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Filed under Acquisitions, advertising, android, Apple, blackberry, Cable, Droid, Google, HTC, iPad, mobile advertising, Mobile Application Stores, mobile commerce, smart phone, Smartphone

Biggest Patent Goof in History?

The history of the original Bell Telephone patent for the telephone is thick with claims, lawsuits and races to the patent office. In the midst of all this, the information giant of the late 19th century had a perishable opportunity to become the information leader for another century. They blew it!

This has to be one of the biggest examples of “Innovators dilemma” in history.

AlexanderGrahamBellFacing competing patents and an incomplete invention, in 1877, Bell and his supporters offered to sell the Patent for the telephone to Western Union for $100,000. The offer was refused.
In 1876, Alexander Graham Bell and his financial backer, Gardiner G. Hubbard, offered Bell’s brand new patent (No. 174,465) to the Telegraph Company – the ancestor of Western Union. The President of the Telegraph Company, Chauncey M. DePew, appointed a committee to investigate the offer. The committee report has often been quoted. It reads in part:
“The Telephone purports to transmit the speaking voice over telegraph wires. We found that the voice is very weak and indistinct, and grows even weaker when long wires are used between the transmitter and receiver. Technically, we do not see that this device will be ever capable of sending recognizable speech over a distance of several miles.
“Messer Hubbard and Bell want to install one of their “telephone devices” in every city. The idea is idiotic on the face of it. Furthermore, why would any person want to use this ungainly and impractical device when he can send a messenger to the telegraph office and have a clear written message sent to any large city in the United States?
465 “The electricians of our company have developed all the significant improvements in the telegraph art to date, and we see no reason why a group of outsiders, with extravagant and impractical ideas, should be entertained, when they have not the slightest idea of the true problems involved. Mr. G.G. Hubbard’s fanciful predictions, while they sound rosy, are based on wild-eyed imagination and lack of understanding of the technical and economic facts of the situation, and a posture of ignoring the obvious limitations of his device, which is hardly more than a toy… .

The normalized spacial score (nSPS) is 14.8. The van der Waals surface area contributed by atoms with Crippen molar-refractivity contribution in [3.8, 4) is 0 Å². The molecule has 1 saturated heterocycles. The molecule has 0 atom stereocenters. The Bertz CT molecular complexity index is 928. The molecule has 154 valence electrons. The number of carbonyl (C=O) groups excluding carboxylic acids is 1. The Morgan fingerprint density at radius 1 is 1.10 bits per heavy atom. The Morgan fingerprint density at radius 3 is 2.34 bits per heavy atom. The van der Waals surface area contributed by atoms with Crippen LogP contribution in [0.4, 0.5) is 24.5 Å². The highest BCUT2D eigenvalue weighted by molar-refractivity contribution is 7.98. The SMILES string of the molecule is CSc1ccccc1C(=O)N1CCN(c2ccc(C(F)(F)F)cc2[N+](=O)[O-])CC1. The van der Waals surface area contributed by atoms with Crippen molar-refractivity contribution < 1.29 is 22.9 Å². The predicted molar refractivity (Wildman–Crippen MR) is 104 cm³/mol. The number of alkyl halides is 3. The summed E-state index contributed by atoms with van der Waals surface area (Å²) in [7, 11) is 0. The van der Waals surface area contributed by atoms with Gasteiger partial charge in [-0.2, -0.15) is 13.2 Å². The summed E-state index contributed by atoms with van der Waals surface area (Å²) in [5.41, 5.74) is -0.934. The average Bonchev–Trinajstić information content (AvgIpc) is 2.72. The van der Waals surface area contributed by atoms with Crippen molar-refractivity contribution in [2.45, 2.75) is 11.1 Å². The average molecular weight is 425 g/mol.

“In view of these facts, we feel that Mr. G.G. Hubbard’s request for $100,000 of the sale of this patent is utterly unreasonable, since this device is inherently of no use to us. We do not recommend its purchase”

Western Union quickly regretted this decision and hired Thomas Edison to invent and patent devices to gain control of telephony. These patent efforts must have made money for lawyers, but in the end Bell prevailed.

William Vanderbilt – the son of Commodore Vanderbilt, controlled Western Union. They made their fortune from the railroads The telegraph’s biggest use was as a mechanism to enable better train scheduling, and secondarily as a general communications device.

William Vanderbilt sold Western Union to fellow railroad tycoon, Jay Gould, in 1880 for $10,000,000. The Great-Great-Grandson of Jay Gould founded Upoc Networks in 1999 and served as CEO through 2004. Entrepreneurial genes must run in that family.

In 2004, I joined Upoc as CTO and was appointed CEO in 2006.

dada_index3Dada S.P.A, an Italian based company, acquired Upoc. To the best of my knowledge Dada has no connection with railroads, but is a world leader in provider mobile media to cell phones, a distant relative to the original Bell Patent.